BANK EXECUTIVES and regulators could be in line for public grillings following last week’s landmark international settlement over allegations of manipulation and collusion in the £3 trillion-per-day foreign exchange market.
Regulators led a global investigation after whistleblowers raised concerns about misconduct in the forex market, resulting in six of the world’s largest banks being fined a total of £2.75bn.
But questions have been asked about how the Financial Conduct Authority ran the inquiry and what level of penalty, if any, can change the culture in financial markets.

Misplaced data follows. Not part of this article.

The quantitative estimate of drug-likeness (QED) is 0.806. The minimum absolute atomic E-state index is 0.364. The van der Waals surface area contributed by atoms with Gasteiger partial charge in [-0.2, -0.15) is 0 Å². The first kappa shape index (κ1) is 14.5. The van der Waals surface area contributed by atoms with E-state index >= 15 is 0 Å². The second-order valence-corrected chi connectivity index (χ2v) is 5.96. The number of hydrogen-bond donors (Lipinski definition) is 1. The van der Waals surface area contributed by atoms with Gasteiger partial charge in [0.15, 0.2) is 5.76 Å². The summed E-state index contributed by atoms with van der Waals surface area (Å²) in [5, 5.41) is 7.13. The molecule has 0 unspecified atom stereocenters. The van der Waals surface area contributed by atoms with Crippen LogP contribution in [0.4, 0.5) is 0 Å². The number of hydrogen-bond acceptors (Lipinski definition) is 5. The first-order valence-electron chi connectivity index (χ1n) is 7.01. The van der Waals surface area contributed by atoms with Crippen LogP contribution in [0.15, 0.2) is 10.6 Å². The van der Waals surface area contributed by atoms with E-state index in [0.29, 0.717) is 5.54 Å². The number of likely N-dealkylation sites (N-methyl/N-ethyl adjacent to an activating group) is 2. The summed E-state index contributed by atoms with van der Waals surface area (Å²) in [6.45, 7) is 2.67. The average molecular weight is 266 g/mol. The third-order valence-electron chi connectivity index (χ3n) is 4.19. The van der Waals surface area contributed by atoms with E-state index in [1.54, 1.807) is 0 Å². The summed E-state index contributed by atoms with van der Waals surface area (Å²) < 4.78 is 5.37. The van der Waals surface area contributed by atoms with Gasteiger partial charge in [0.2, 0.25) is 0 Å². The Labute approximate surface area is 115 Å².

The Treasury Select Committee will decide this week whether to schedule hearings on the forex scandal, political sources said.
The influential parliamentary committee could use Wednesday’s hearing into a Bank of England-led “Fair and Effective Markets” review, aimed at raising standards of conduct in wholesale financial markets, as a precursor to further hearings on the forex market.
Minouche Shafik, Deputy Governor of the Bank of England, is due to give evidence in the first session. Her evidence will be closely watched after the Bank on Wednesday fired its chief foreign exchange dealer after an inquiry criticised his handling of suspicious market practices.